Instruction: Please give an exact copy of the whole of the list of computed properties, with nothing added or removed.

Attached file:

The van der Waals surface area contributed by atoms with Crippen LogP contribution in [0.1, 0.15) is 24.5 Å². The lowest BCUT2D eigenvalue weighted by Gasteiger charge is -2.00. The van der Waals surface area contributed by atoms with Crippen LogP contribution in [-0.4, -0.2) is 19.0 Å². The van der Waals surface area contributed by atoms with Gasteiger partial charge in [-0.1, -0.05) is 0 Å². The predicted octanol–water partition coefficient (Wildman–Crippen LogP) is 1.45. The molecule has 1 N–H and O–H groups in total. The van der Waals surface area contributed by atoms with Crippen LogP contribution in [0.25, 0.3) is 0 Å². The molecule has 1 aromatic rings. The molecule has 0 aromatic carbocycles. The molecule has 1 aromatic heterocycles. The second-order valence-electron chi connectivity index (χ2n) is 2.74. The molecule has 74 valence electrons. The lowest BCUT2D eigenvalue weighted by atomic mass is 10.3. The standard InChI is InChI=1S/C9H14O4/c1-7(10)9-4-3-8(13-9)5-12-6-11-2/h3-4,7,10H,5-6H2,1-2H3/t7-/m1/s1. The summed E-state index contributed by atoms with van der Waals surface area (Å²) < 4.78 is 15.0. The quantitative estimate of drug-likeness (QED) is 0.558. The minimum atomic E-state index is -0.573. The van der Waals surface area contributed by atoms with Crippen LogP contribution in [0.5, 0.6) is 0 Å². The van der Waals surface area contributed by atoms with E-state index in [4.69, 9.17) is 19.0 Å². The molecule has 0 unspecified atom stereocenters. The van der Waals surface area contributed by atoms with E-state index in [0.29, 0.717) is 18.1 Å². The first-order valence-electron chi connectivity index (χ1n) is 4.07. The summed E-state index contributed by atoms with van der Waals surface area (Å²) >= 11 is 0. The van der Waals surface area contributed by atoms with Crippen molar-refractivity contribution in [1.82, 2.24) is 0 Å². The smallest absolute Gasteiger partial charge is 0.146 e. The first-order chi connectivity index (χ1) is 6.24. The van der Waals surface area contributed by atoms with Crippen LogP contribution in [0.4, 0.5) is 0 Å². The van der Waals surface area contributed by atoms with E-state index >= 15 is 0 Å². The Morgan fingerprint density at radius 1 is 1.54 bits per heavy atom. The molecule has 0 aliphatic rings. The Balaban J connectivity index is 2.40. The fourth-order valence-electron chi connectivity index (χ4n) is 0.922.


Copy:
The van der Waals surface area contributed by atoms with Crippen LogP contribution in [0.1, 0.15) is 24.5 Å². The lowest BCUT2D eigenvalue weighted by Gasteiger charge is -2.00. The van der Waals surface area contributed by atoms with Crippen LogP contribution in [-0.4, -0.2) is 19.0 Å². The van der Waals surface area contributed by atoms with Gasteiger partial charge in [-0.1, -0.05) is 0 Å². The predicted octanol–water partition coefficient (Wildman–Crippen LogP) is 1.45. The molecule has 1 N–H and O–H groups in total. The van der Waals surface area contributed by atoms with Crippen LogP contribution in [0.25, 0.3) is 0 Å². The molecule has 1 aromatic rings. The molecule has 0 aromatic carbocycles. The molecule has 1 aromatic heterocycles. The second-order valence-electron chi connectivity index (χ2n) is 2.74. The molecule has 74 valence electrons. The lowest BCUT2D eigenvalue weighted by atomic mass is 10.3. The standard InChI is InChI=1S/C9H14O4/c1-7(10)9-4-3-8(13-9)5-12-6-11-2/h3-4,7,10H,5-6H2,1-2H3/t7-/m1/s1. The summed E-state index contributed by atoms with van der Waals surface area (Å²) < 4.78 is 15.0. The quantitative estimate of drug-likeness (QED) is 0.558. The minimum atomic E-state index is -0.573. The van der Waals surface area contributed by atoms with Crippen LogP contribution in [0.5, 0.6) is 0 Å². The van der Waals surface area contributed by atoms with E-state index in [4.69, 9.17) is 19.0 Å². The molecule has 0 unspecified atom stereocenters. The van der Waals surface area contributed by atoms with E-state index in [0.29, 0.717) is 18.1 Å². The first-order valence-electron chi connectivity index (χ1n) is 4.07. The summed E-state index contributed by atoms with van der Waals surface area (Å²) >= 11 is 0. The van der Waals surface area contributed by atoms with Crippen molar-refractivity contribution in [1.82, 2.24) is 0 Å². The smallest absolute Gasteiger partial charge is 0.146 e. The first-order chi connectivity index (χ1) is 6.24. The van der Waals surface area contributed by atoms with Crippen LogP contribution in [0.4, 0.5) is 0 Å². The van der Waals surface area contributed by atoms with E-state index >= 15 is 0 Å². The Morgan fingerprint density at radius 1 is 1.54 bits per heavy atom. The molecule has 0 aliphatic rings. The Balaban J connectivity index is 2.40. The fourth-order valence-electron chi connectivity index (χ4n) is 0.922.